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‘A little out of the way: A lot out of the ordinary’

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Stunning views on coast track
NZ Herald
By Wayne Thompson
4:00 AM Monday Sep 22, 2008


The Mangawhai Heads Cliff Top Walkway, which gives acclaimed views of the northern Hauraki Gulf, was opened on Saturday by Conservation Minister Steve Chadwick.

She praised landowner Bream Tail for spending $500,000 on track upgrades and $1 million on landscaping.

Part of the 8km coastal walkway south of Whangarei, it is also a section of Te Araroa - the Long Pathway, which aims to link tracks from Cape Reinga to Bluff.

Ms Chadwick said the track gave "stunning" views of the northern Hauraki Gulf and Bream Head. The loop walk including beach and healthy native forest takes two to three hours.
By Wayne Thompson
Girl power takes up fairy tern crusade
NZ Herald
By Vaimoana Tapaleao
5:00 AM Friday Apr 18, 2008

FairyTern230.jpg
Tern Around masterminds, Holly Brooks, Alana Torrie, Jamie Davies and Tahlia Howard. Photo / Dean Purcell

Girl power at Mangawhai Beach School is behind a move to save New Zealand's rarest and most endangered bird, the fairy tern.

Jamie Davies, Alana Torrie, Tahlia Howard and Holly Brooks have designed T-shirts and lanyards, and organised a design-a-sign competition as part of a school project dubbed "Tern Around", looking to raise awareness of the bird.

The girls, who are all 12 years old and in year eight, are involved in the school's Community Problem Solving team, which sees gifted students identify and aim to solve an issue within their community, Tahlia said.

"We found out about the tern and that it's breeding right here in Mangawhai, so we decided to do that. We mainly want to raise public awareness because everyone thinks that the kiwi or takahe is the most rare. But it's the tern," she said.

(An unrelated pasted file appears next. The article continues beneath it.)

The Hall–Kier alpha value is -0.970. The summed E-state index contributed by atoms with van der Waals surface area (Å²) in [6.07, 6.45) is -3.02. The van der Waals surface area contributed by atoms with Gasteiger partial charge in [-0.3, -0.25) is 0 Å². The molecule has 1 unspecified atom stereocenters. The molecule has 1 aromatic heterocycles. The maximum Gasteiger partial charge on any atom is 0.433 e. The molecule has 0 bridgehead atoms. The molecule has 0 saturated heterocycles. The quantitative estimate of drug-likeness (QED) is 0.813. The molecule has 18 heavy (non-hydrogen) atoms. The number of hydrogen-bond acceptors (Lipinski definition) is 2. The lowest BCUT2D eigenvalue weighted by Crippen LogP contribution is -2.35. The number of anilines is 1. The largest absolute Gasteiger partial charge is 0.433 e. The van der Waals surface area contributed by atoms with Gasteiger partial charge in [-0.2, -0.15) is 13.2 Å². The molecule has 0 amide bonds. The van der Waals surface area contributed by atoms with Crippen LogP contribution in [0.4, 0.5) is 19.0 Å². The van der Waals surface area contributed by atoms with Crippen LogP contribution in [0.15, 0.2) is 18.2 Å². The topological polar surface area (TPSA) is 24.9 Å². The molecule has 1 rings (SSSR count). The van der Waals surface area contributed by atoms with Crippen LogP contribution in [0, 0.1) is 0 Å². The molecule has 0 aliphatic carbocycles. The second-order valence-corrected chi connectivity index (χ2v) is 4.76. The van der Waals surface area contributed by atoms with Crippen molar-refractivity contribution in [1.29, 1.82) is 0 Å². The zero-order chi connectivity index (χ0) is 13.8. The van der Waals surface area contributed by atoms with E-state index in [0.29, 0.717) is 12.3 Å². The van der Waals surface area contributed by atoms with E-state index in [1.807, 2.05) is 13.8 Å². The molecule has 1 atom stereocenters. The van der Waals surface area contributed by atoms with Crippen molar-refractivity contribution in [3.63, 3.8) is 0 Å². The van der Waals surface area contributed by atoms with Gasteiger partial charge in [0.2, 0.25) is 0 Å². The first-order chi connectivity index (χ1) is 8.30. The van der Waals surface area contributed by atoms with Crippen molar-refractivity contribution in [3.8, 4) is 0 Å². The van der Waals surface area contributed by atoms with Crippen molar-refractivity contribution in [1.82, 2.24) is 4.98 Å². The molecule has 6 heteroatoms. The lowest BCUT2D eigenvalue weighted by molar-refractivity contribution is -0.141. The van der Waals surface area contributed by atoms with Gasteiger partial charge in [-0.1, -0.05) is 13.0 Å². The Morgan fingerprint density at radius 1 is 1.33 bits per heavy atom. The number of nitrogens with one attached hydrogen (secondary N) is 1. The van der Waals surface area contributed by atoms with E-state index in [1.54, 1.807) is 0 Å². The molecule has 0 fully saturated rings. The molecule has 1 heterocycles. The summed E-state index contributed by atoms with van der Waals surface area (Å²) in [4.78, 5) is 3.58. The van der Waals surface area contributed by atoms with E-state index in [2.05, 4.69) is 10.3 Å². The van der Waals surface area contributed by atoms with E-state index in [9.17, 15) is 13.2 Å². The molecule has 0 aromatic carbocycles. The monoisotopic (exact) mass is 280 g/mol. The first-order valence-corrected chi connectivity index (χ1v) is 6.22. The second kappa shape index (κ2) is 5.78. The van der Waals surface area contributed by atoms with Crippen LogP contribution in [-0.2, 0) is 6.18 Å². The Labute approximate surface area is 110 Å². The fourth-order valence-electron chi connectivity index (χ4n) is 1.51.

Tern Around has been running for more than a year, researching the fairy tern and talking to community groups, and is set to approach organisations to help fund its projects.

Other schemes the girls have come up with include a story book for children and a programme called Sponsor a Pair, which gives sponsorship money to local volunteer group About Tern.

Coach Rob Posthumus says the group's "kid power" and the girls' passion to try to change the environment in some way is what has made the project effective.

"As a result of their agricultural display at school, lots of the community are volunteers now, after seeing what the girls have done," Mrs Posthumus said.

Last year, the group attended Future Problem Solving New Zealand, where they won second place.

The New Zealand fairy tern is unique with its own DNA and is the most critically endangered bird in the country, with just under 50 terns nationwide.

Predators such as rats, hedgehogs, dogs, ferrets and people riding their motorbikes over its nests in sand dunes are what is killing the terns' eggs, Alana said.

Jamie added: "A baby tern is the size of a bumble bee."

Five winning designs from fellow students have been chosen and the group is now looking for sponsors, to fund the signs to be made and then erected around the Mangawhai sand dunes.

Tahlia said: "We don't want it to get extinct and we want people to be more considerate."
By Vaimoana Tapaleao
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